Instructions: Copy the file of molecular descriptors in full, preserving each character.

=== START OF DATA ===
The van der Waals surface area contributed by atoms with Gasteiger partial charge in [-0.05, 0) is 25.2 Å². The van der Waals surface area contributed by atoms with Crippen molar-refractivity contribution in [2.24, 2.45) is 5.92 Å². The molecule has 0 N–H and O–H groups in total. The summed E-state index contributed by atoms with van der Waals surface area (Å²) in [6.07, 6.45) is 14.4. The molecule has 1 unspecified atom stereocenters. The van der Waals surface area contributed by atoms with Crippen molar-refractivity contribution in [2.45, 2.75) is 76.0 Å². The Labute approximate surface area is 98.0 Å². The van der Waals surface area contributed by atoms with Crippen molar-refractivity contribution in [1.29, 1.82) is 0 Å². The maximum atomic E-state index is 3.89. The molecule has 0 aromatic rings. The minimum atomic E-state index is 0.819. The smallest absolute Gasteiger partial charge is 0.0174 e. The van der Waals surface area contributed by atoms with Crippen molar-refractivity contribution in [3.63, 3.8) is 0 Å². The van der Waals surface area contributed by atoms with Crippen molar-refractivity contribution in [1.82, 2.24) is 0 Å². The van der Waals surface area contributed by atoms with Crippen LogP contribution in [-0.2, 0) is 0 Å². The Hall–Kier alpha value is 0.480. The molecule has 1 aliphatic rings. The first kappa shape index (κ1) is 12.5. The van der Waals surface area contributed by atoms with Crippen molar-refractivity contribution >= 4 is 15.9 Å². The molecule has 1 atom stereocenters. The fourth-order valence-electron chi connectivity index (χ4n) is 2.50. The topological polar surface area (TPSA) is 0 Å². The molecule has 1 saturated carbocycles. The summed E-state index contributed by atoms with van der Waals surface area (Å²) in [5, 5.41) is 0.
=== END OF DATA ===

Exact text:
The van der Waals surface area contributed by atoms with Gasteiger partial charge in [-0.05, 0) is 25.2 Å². The van der Waals surface area contributed by atoms with Crippen molar-refractivity contribution in [2.24, 2.45) is 5.92 Å². The molecule has 0 N–H and O–H groups in total. The summed E-state index contributed by atoms with van der Waals surface area (Å²) in [6.07, 6.45) is 14.4. The molecule has 1 unspecified atom stereocenters. The van der Waals surface area contributed by atoms with Crippen molar-refractivity contribution in [2.45, 2.75) is 76.0 Å². The Labute approximate surface area is 98.0 Å². The van der Waals surface area contributed by atoms with Crippen molar-refractivity contribution in [1.29, 1.82) is 0 Å². The maximum atomic E-state index is 3.89. The molecule has 0 aromatic rings. The minimum atomic E-state index is 0.819. The smallest absolute Gasteiger partial charge is 0.0174 e. The van der Waals surface area contributed by atoms with Crippen molar-refractivity contribution in [3.63, 3.8) is 0 Å². The van der Waals surface area contributed by atoms with Crippen molar-refractivity contribution in [1.82, 2.24) is 0 Å². The van der Waals surface area contributed by atoms with Crippen LogP contribution in [-0.2, 0) is 0 Å². The Hall–Kier alpha value is 0.480. The molecule has 1 aliphatic rings. The first kappa shape index (κ1) is 12.5. The van der Waals surface area contributed by atoms with Crippen molar-refractivity contribution >= 4 is 15.9 Å². The molecule has 1 atom stereocenters. The fourth-order valence-electron chi connectivity index (χ4n) is 2.50. The topological polar surface area (TPSA) is 0 Å². The molecule has 1 saturated carbocycles. The summed E-state index contributed by atoms with van der Waals surface area (Å²) in [5, 5.41) is 0.